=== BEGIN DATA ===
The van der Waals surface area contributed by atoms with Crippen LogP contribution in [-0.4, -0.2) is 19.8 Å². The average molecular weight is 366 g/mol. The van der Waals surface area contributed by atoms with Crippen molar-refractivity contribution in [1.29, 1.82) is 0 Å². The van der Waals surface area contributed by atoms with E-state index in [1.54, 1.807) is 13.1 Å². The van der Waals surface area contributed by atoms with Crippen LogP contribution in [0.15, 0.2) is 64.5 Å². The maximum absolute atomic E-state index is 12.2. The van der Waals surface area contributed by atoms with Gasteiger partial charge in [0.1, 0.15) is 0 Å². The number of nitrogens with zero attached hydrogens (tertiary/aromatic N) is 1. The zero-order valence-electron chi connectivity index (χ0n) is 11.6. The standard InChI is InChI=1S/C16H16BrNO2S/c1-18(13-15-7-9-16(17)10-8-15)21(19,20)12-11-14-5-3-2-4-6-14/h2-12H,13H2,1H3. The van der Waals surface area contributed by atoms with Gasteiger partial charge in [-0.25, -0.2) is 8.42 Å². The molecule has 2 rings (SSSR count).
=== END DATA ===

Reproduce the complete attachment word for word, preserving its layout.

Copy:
The van der Waals surface area contributed by atoms with Crippen LogP contribution in [-0.4, -0.2) is 19.8 Å². The average molecular weight is 366 g/mol. The van der Waals surface area contributed by atoms with Crippen molar-refractivity contribution in [1.29, 1.82) is 0 Å². The van der Waals surface area contributed by atoms with E-state index in [1.54, 1.807) is 13.1 Å². The van der Waals surface area contributed by atoms with Crippen LogP contribution in [0.15, 0.2) is 64.5 Å². The maximum absolute atomic E-state index is 12.2. The van der Waals surface area contributed by atoms with Gasteiger partial charge in [0.1, 0.15) is 0 Å². The number of nitrogens with zero attached hydrogens (tertiary/aromatic N) is 1. The zero-order valence-electron chi connectivity index (χ0n) is 11.6. The standard InChI is InChI=1S/C16H16BrNO2S/c1-18(13-15-7-9-16(17)10-8-15)21(19,20)12-11-14-5-3-2-4-6-14/h2-12H,13H2,1H3. The van der Waals surface area contributed by atoms with Gasteiger partial charge in [-0.25, -0.2) is 8.42 Å². The molecule has 2 rings (SSSR count).